Then there is the flip side of that and the harsh reality of slaving away in the pits all day, with the bad smell of leather hides and dye, the poor pay and the resulting living conditions. I start to think about what is going on his head. Is he happy? is he fulfilled? Does he have love? The fact that you can’t see his face makes these thoughts all the more powerful. From corner to corner this photograph has so much to offer. From the richness of the colors, to the composition that moves you through it to the subject himself. What is he really feeling?
I have been a student of Photography my entire life. I study it daily and am fortunate enough to work with some of the most talented artists in the world. My job is my love but sometimes, even I, take it for granted. I have my off days and can get frustrated just like anyone else. I can be angry at the technology in front of me or the pile of work crushing me like a piano. Then I see an image like this that reminds me what I love about Photography in the first place. An image like this that takes me to another place, another time and I lose myself in it. I think of the passion and dedication of the photographer to go take this image so that I might experience it. I think about the land itself and how different one place is to another. I think about the smells and sounds that a silent image can conjure up. But, most of all I think about the subjects themselves, whether happy or sad, cold or tired, the human condition is shared by us all and images like this level the playing field. In a different life I could have been someone else. A billionaire, a teacher, a toll collector or a doctor. Or I could have been a man from Morocco who works is a leather tannery…
I am grateful for Paul for letting me experience an image like this and be able to think about my own life. It help put things in perspective. It helps me see how lucky I am. I have asked Paul to let us sell this image on PurePhoto Collections and hopefully when he gets back from his trip in a few weeks, he will say yes. He is in Greenland, I think, in a small boat somewhere and probably freezing his ass off. At this moment I am glad I am not Paul Souders, it’s 80 degrees and beautiful and I am safe and warm in front of my computer and not on a small boat in the Arctic ocean.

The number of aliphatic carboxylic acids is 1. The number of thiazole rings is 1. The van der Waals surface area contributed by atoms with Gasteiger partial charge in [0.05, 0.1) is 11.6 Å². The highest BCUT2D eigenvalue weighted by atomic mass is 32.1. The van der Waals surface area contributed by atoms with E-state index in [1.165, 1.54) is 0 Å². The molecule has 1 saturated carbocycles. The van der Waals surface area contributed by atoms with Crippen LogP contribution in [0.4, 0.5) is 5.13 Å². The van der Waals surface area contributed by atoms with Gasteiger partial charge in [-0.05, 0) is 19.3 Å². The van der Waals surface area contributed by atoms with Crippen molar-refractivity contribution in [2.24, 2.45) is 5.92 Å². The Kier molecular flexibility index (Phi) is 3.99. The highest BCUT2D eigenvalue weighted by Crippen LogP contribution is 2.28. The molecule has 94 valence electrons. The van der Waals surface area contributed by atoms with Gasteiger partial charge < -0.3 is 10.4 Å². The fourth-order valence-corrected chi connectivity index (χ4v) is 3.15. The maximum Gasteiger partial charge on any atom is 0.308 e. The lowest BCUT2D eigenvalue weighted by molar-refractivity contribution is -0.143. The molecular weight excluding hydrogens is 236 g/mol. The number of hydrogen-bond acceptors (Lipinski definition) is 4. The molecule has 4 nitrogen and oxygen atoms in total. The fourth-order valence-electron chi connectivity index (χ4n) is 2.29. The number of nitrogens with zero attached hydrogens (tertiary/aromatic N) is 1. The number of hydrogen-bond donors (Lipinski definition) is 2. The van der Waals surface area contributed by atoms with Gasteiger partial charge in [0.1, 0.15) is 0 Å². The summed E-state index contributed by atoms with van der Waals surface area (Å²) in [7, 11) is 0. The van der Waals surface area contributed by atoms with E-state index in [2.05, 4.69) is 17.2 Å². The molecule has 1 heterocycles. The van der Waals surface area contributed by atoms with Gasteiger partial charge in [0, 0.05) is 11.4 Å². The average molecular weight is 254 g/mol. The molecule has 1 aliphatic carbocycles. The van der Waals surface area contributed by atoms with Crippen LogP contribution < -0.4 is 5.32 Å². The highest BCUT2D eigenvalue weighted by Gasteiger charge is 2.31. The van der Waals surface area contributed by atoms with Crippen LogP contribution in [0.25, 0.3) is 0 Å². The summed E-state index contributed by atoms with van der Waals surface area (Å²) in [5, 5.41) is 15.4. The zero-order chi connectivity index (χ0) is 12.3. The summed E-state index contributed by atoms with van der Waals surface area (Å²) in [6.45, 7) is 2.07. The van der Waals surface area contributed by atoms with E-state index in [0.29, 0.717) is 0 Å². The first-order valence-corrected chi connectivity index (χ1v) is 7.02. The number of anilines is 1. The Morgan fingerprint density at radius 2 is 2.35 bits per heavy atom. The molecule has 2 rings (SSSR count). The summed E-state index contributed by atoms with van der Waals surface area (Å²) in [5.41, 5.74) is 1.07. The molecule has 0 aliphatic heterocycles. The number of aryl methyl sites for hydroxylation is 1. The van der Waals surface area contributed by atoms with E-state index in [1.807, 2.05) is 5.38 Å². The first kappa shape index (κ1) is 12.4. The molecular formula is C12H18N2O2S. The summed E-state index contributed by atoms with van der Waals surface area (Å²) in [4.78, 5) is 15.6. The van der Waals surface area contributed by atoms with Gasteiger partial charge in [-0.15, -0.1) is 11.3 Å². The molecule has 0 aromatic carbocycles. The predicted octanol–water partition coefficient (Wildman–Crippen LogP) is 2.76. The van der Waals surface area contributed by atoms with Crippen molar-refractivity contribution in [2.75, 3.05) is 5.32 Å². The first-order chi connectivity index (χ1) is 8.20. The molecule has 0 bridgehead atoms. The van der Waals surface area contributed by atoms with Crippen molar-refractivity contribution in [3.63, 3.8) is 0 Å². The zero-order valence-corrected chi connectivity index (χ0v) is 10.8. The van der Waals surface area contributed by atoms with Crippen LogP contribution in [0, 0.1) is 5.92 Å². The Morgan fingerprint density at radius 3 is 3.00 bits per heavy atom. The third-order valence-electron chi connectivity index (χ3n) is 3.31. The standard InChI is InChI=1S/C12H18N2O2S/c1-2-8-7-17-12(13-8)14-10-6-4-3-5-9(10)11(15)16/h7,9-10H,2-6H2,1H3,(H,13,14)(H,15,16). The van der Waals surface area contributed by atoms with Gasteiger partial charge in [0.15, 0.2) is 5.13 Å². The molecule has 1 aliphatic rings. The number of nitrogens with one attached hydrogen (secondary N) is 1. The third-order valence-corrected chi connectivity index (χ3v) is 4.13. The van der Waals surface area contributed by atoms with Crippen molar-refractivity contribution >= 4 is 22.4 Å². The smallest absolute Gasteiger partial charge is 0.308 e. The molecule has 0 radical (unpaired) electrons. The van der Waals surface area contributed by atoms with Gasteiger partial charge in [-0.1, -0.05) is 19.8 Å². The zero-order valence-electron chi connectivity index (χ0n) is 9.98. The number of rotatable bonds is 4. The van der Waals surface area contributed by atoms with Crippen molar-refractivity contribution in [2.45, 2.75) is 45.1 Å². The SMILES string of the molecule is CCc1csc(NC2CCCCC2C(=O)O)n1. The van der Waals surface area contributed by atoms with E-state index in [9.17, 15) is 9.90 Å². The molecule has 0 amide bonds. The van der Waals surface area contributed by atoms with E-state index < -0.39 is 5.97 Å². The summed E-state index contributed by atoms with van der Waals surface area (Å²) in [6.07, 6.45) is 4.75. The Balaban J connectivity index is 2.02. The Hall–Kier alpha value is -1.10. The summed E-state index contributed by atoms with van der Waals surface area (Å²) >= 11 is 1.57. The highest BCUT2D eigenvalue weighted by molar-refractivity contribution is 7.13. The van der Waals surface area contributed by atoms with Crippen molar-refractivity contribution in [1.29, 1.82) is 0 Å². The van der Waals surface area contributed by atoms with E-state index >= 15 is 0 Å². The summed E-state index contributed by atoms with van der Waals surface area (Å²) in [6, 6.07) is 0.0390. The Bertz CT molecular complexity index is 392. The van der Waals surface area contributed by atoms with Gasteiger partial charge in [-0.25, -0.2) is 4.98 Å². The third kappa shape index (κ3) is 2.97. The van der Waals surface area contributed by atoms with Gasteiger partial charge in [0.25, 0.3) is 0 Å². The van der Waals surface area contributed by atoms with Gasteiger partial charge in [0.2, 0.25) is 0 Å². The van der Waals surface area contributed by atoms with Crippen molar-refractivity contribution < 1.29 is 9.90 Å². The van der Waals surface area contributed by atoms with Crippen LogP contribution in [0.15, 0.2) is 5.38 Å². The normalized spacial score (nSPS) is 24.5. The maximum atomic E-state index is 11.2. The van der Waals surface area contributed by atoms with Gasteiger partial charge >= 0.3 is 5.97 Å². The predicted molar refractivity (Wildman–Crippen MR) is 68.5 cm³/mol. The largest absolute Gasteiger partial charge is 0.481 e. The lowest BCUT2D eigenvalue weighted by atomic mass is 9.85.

Posted this over on PurePhoto for it’s 100th post. I thought I would just answer a few questions from our viewers. No fireworks…just something simple that reminds me of why we started PurePhoto. Our primary...
Posted this over on PurePhoto for it’s 100th post. I thought I would just answer a few questions from our viewers. No fireworks…just something simple that reminds me of why we started PurePhoto. Our primary goal for PurePhoto when it started was to help educate consumers on how to use their cameras more effectively and give them access to the top professional grade services available. Now obviously that dream has grown significantly larger with more amazing things to come. At the core of it all, though, we love photography and want to help return it to its glory days where people didn’t struggle to use their camera and they could get quality prints to hang in their homes. We are pleased with our success – tens of thousands have signed up and are learning and printing every day but we have much more to do to fulfill our vision. We are working on many exciting new projects and will roll some of them out over the next few months. If you haven’t checked out PurePhoto Collections we also have amazing art from photographers all over the world. There is even a contest running through the end of September to win $500 in art.
Now for some Q&A….
Question #1 from Rich in Florida: I know this is probably a loaded question, but can you recommend a digital SLR camera for a novice who wants a better quality picture than the small, cheap point and shoot cameras. I was looking at some pictures I just took of my daughter and they just aren’t as clear as I would like. I’m not looking to make this a major hobby for me, just something that would be a step up in quality. I’m thinking of spending somewhere between $600 to $800 or if you said its worth to get something that costs $1000, I would consider that too. I’m not looking to break the bank. Thanks for your help and time.